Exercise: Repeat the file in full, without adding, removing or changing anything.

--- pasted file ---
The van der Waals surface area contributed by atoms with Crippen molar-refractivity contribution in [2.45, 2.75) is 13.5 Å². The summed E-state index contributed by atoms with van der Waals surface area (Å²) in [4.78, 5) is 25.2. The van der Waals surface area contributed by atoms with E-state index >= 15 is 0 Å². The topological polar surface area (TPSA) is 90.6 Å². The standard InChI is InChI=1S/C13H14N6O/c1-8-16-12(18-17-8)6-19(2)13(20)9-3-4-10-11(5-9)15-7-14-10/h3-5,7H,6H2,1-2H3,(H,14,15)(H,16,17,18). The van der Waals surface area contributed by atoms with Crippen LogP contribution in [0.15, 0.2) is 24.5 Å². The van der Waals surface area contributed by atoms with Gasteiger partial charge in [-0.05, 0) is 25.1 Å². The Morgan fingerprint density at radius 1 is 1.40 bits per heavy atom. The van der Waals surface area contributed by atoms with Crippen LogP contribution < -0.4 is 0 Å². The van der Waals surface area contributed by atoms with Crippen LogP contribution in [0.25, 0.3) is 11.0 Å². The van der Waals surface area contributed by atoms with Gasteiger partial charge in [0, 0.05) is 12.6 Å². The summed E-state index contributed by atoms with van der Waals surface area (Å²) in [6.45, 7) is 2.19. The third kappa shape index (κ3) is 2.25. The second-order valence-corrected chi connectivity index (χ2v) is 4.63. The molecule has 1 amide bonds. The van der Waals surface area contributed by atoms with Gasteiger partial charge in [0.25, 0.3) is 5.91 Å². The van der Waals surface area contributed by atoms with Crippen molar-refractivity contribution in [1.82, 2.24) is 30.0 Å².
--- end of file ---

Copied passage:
The van der Waals surface area contributed by atoms with Crippen molar-refractivity contribution in [2.45, 2.75) is 13.5 Å². The summed E-state index contributed by atoms with van der Waals surface area (Å²) in [4.78, 5) is 25.2. The van der Waals surface area contributed by atoms with E-state index >= 15 is 0 Å². The topological polar surface area (TPSA) is 90.6 Å². The standard InChI is InChI=1S/C13H14N6O/c1-8-16-12(18-17-8)6-19(2)13(20)9-3-4-10-11(5-9)15-7-14-10/h3-5,7H,6H2,1-2H3,(H,14,15)(H,16,17,18). The van der Waals surface area contributed by atoms with Crippen LogP contribution in [0.15, 0.2) is 24.5 Å². The van der Waals surface area contributed by atoms with Gasteiger partial charge in [-0.05, 0) is 25.1 Å². The Morgan fingerprint density at radius 1 is 1.40 bits per heavy atom. The van der Waals surface area contributed by atoms with Crippen LogP contribution < -0.4 is 0 Å². The van der Waals surface area contributed by atoms with Crippen LogP contribution in [0.25, 0.3) is 11.0 Å². The van der Waals surface area contributed by atoms with Gasteiger partial charge in [0, 0.05) is 12.6 Å². The summed E-state index contributed by atoms with van der Waals surface area (Å²) in [6.45, 7) is 2.19. The third kappa shape index (κ3) is 2.25. The second-order valence-corrected chi connectivity index (χ2v) is 4.63. The molecule has 1 amide bonds. The van der Waals surface area contributed by atoms with Gasteiger partial charge in [0.25, 0.3) is 5.91 Å². The van der Waals surface area contributed by atoms with Crippen molar-refractivity contribution in [1.82, 2.24) is 30.0 Å².